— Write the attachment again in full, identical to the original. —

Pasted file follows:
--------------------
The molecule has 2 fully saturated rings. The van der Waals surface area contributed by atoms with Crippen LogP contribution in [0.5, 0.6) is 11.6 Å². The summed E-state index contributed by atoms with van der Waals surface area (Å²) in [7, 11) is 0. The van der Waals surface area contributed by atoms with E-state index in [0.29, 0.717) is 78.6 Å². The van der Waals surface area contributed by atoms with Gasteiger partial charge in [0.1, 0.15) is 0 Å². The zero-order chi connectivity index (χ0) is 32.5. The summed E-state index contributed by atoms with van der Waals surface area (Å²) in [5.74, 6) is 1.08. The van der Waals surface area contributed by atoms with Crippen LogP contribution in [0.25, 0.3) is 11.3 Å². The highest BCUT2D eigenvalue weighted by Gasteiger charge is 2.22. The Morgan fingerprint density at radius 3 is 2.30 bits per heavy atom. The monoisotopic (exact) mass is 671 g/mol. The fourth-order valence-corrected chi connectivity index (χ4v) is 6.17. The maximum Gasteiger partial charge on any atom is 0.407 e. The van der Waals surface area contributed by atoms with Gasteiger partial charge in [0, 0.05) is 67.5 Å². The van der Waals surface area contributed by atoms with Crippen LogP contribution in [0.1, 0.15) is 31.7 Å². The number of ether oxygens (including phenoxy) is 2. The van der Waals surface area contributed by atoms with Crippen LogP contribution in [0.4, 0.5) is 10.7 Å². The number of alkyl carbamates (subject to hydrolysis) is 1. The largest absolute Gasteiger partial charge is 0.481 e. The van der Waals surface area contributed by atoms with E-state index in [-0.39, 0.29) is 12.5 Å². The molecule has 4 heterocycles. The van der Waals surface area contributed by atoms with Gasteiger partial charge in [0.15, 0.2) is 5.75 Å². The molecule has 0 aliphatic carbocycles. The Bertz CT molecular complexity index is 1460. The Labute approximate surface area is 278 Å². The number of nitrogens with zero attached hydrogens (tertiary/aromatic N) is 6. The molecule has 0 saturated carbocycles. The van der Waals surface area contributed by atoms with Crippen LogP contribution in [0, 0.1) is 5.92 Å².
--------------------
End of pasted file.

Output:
The molecule has 2 fully saturated rings. The van der Waals surface area contributed by atoms with Crippen LogP contribution in [0.5, 0.6) is 11.6 Å². The summed E-state index contributed by atoms with van der Waals surface area (Å²) in [7, 11) is 0. The van der Waals surface area contributed by atoms with E-state index in [0.29, 0.717) is 78.6 Å². The van der Waals surface area contributed by atoms with Gasteiger partial charge in [0.1, 0.15) is 0 Å². The zero-order chi connectivity index (χ0) is 32.5. The summed E-state index contributed by atoms with van der Waals surface area (Å²) in [5.74, 6) is 1.08. The van der Waals surface area contributed by atoms with Crippen LogP contribution in [0.25, 0.3) is 11.3 Å². The highest BCUT2D eigenvalue weighted by Gasteiger charge is 2.22. The Morgan fingerprint density at radius 3 is 2.30 bits per heavy atom. The monoisotopic (exact) mass is 671 g/mol. The fourth-order valence-corrected chi connectivity index (χ4v) is 6.17. The maximum Gasteiger partial charge on any atom is 0.407 e. The van der Waals surface area contributed by atoms with Gasteiger partial charge in [0, 0.05) is 67.5 Å². The van der Waals surface area contributed by atoms with Crippen LogP contribution in [0.1, 0.15) is 31.7 Å². The number of ether oxygens (including phenoxy) is 2. The van der Waals surface area contributed by atoms with Crippen LogP contribution in [0.4, 0.5) is 10.7 Å². The number of alkyl carbamates (subject to hydrolysis) is 1. The largest absolute Gasteiger partial charge is 0.481 e. The van der Waals surface area contributed by atoms with E-state index in [-0.39, 0.29) is 12.5 Å². The molecule has 4 heterocycles. The van der Waals surface area contributed by atoms with Gasteiger partial charge in [0.15, 0.2) is 5.75 Å². The molecule has 0 aliphatic carbocycles. The Bertz CT molecular complexity index is 1460. The Labute approximate surface area is 278 Å². The number of nitrogens with zero attached hydrogens (tertiary/aromatic N) is 6. The molecule has 0 saturated carbocycles. The van der Waals surface area contributed by atoms with Crippen LogP contribution in [0, 0.1) is 5.92 Å².